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Daphnis close up

Saturn small moon poses for Cassini lens. It is closest picture of the small moon that orbits within the Keeler Gap obtained yet

The wavemaker moon, Daphnis, is featured in this view, taken as Cassini spacecraft made one of its ring-grazing passes over the outer edges of Saturn's rings on 16 January 2017. This is the closest view of the small moon obtained yet.  

Daphnis (8 kilometers across) orbits within the 42-kilometer wide Keeler Gap. Cassini's viewing angle causes the gap to appear narrower than it actually is, due to foreshortening.  

The little moon's gravity raises waves in the edges of the gap in both the horizontal and vertical directions. Cassini was able to observe the vertical structures in 2009, around the time of Saturn's equinox.  

Like a couple of Saturn's other small ring moons, Atlas and Pan, Daphnis appears to have a narrow ridge around its equator and a fairly smooth mantle of material on its surface, likely an accumulation of fine particles from the rings. A few craters are obvious at this resolution. An additional ridge can be seen further north that runs parallel to the equatorial band.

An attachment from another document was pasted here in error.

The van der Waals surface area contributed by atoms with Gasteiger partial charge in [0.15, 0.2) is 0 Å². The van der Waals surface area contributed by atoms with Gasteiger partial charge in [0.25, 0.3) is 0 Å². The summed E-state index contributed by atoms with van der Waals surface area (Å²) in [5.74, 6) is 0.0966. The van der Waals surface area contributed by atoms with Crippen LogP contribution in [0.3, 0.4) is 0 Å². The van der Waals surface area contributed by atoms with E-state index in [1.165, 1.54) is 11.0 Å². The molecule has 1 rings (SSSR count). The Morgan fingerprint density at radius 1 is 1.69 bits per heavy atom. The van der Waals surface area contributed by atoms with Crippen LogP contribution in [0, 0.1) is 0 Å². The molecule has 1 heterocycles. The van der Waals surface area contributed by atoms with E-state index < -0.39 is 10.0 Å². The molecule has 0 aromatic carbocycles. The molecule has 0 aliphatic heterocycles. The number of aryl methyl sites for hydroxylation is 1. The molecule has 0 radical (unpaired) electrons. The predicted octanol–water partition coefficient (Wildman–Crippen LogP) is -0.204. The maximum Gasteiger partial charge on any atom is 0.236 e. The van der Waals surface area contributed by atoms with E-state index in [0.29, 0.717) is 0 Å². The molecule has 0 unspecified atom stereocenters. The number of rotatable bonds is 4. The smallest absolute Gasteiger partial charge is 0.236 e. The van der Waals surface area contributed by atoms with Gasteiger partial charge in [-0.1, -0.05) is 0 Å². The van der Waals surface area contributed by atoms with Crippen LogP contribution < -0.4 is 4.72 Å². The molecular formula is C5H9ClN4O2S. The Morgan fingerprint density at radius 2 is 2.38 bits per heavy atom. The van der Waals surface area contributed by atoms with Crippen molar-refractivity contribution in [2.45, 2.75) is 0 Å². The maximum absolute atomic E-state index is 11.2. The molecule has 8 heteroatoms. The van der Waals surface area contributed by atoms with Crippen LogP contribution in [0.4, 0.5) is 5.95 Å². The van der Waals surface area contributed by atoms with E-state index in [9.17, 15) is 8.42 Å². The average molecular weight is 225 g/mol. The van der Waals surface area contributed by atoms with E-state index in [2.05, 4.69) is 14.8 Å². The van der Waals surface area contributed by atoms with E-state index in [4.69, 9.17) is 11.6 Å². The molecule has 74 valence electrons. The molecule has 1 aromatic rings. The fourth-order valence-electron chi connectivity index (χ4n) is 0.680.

Fine details in the rings are also on display in this image. In particular, a grainy texture is seen in several wide lanes which hints at structures where particles are clumping together. In comparison to the otherwise sharp edges of the Keeler Gap, the wave peak in the gap edge at left has a softened appearance. This is possibly due to the movement of fine ring particles being spread out into the gap following Daphnis' last close approach to that edge on a previous orbit. 

A faint, narrow tendril of ring material follows just behind Daphnis (to its left). This may have resulted from a moment when Daphnis drew a packet of material out of the ring, and now that packet is spreading itself out. 

The image was taken in visible light with the Cassini spacecraft narrow-angle camera. The view was acquired at a distance of approximately 28,000 kilometers from Daphnis and at a Sun-Daphnis-spacecraft, or phase, angle of 71 degrees.  

The Cassini mission is a cooperative project of NASA, ESA (the European Space Agency) and the Italian Space AgencyASI is one of the partners of the Cassini mission: on the basis of a cooperation agreement with NASA it has developed for Cassini the high gain antenna with the incorporation of a low-gain antenna (that ensure telecommunications with the Earth for the entire duration of the mission), the VIMS spectrometer, the radio-science subsystem (RSIS) and the radar which also uses the high-gain antenna. ASI has also developed for the Huygens spacecraft the HASI instrument which measured the physical properties of the atmosphere and Titan's surface.